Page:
The New 2010 Speedway T-Bucket Catalog
When I heard Speedway Motors had produced a special new T-Bucket catalog, I wasted no time getting one, because I was eager to see what Speedway had done in terms of product addition and integration after their acquisition of Total Performance. In case you weren’t aware of that major development in the T-Bucket world, here’s a copy of the announcement:
Associated Press – January 21, 2009 6:25 AM ET
LINCOLN, Neb. (AP) – A Lincoln-based manufacturer and retailer of racing products has announced that it’s buying the street rod-related assets of Wallingford, Conn.-based Total Performance, Inc.
Speedway Motors said Tuesday that Total Performance has a line of more than 3,500 products and is best known for making fiberglass T-bucket bodies, frames and kits. A T-bucket is a hot rod based on a Ford Model T design.
Total Performance’s operations will be consolidated into Speedway Motors’ facilities in Lincoln.
Terms of the deal were not announced.
If you’re new to T-Buckets, Total Performance was founded in 1971 by hot rodder Mickey Lauria and focused quite heavily on T-bucket components, kits and complete cars. A few years ago, Total claimed to have produced over 2000 T-Bucket chassis and many more were built using Total suspension and body components or using their very detailed T-bucket assembly manual as a guide. Total offered what was probably the most complete T-Bucket “kit” available.
I always admired the profile of Total Performance T-Buckets, with a low, rakish look of motion even at rest. My impression of the Speedway T-Buckets was they were a bit clunky looking and tended to sit higher than I thought necessary. I also wasn’t a big fan of the appearance of Speedway’s cross steering with a Vega box, but I liked how the tie rod was positioned out of the way between the radius rods. Coincidentally, I didn’t care for Total’s positioning of the tie rod in front of the axle, and the drag link not being parallel to the chassis (as in the California Custom Roadsters design) but that’s all a personal aesthetic issue.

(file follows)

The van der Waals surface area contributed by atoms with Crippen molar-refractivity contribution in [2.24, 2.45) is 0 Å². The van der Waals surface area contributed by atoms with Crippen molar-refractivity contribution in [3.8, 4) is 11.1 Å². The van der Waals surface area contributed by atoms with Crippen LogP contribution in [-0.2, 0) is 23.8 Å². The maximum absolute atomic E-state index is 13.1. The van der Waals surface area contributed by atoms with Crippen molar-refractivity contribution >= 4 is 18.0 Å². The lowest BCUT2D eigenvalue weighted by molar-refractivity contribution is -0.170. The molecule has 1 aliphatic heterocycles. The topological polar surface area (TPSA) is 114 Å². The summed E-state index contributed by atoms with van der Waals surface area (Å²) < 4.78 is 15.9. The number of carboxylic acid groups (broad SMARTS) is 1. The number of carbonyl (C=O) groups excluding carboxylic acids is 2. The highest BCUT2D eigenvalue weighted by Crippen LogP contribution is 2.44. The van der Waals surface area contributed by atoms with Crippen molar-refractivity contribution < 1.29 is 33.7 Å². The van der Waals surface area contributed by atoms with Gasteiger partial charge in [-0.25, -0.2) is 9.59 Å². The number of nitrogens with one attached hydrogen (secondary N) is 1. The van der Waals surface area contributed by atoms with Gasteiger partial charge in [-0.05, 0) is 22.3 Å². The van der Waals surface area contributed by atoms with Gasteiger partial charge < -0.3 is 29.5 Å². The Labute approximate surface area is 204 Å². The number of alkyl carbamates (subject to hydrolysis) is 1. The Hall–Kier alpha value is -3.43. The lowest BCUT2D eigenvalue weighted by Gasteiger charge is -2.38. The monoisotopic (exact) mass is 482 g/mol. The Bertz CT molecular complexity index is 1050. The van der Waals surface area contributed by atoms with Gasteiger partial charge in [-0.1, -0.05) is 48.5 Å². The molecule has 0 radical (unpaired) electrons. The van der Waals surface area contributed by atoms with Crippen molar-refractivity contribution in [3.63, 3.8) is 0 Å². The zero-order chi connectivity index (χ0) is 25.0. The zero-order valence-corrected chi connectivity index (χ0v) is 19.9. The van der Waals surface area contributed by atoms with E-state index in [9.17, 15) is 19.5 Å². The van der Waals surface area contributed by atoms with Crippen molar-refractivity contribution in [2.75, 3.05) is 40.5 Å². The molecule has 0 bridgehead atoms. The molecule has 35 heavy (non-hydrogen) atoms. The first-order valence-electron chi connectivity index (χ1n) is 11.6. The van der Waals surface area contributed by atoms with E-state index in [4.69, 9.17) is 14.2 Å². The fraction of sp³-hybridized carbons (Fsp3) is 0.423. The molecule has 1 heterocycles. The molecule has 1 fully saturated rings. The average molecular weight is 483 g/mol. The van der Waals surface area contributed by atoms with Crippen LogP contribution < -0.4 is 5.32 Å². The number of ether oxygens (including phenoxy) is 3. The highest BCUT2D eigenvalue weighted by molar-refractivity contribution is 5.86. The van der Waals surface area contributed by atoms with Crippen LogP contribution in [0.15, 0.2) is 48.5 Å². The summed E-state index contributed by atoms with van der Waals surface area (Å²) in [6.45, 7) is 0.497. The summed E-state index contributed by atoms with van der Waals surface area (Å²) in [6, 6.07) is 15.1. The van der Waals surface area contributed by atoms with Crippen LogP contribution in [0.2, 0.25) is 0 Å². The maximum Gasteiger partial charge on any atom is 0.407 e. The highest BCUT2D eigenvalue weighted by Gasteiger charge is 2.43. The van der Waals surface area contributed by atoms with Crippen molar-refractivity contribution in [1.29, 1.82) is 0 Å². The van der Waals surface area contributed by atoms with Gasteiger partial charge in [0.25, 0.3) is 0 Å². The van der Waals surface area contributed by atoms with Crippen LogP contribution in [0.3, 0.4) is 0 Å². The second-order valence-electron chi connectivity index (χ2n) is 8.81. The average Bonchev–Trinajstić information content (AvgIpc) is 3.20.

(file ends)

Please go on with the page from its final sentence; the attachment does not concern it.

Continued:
I envisioned the relatively huge Speedway taking its own mature T-Bucket designs and working some corporate product integration miracles with the innovative Total Performance offering to come forth with the kick-ass T-Bucket line. While the Speedway T-Bucket Catalog is an impressive 136 pages, it doesn’t look like much of the Total Performance product line is being continued. For example, the Speedway T-Bucket chassis seems to have been upgraded with some nice combination shock/headlight brackets. The Total chassis line seems to have been lost in the transition along with the Total “Anniversary” and regular T-Bucket bodies and a bunch of the other Total T-Bucket products. The new catalog does have some really nice exploded T-Bucket chassis graphics and you’ll want to be sure you get a copy.
TBucketPlans.com originated in 2005 as a personal blog extolling the virtues of T-Buckets. In 2009 I blogged about Chester Greenhalgh, the "how to" genius who wrote the legendary, out-of-print “How to Build a T-Bucket Roadster for Under $3000”. That led to a friendship with Chester and our partnership in marketing the updated eBook version of his T-Bucket building bible. The T-Bucket fire burns stronger and stronger.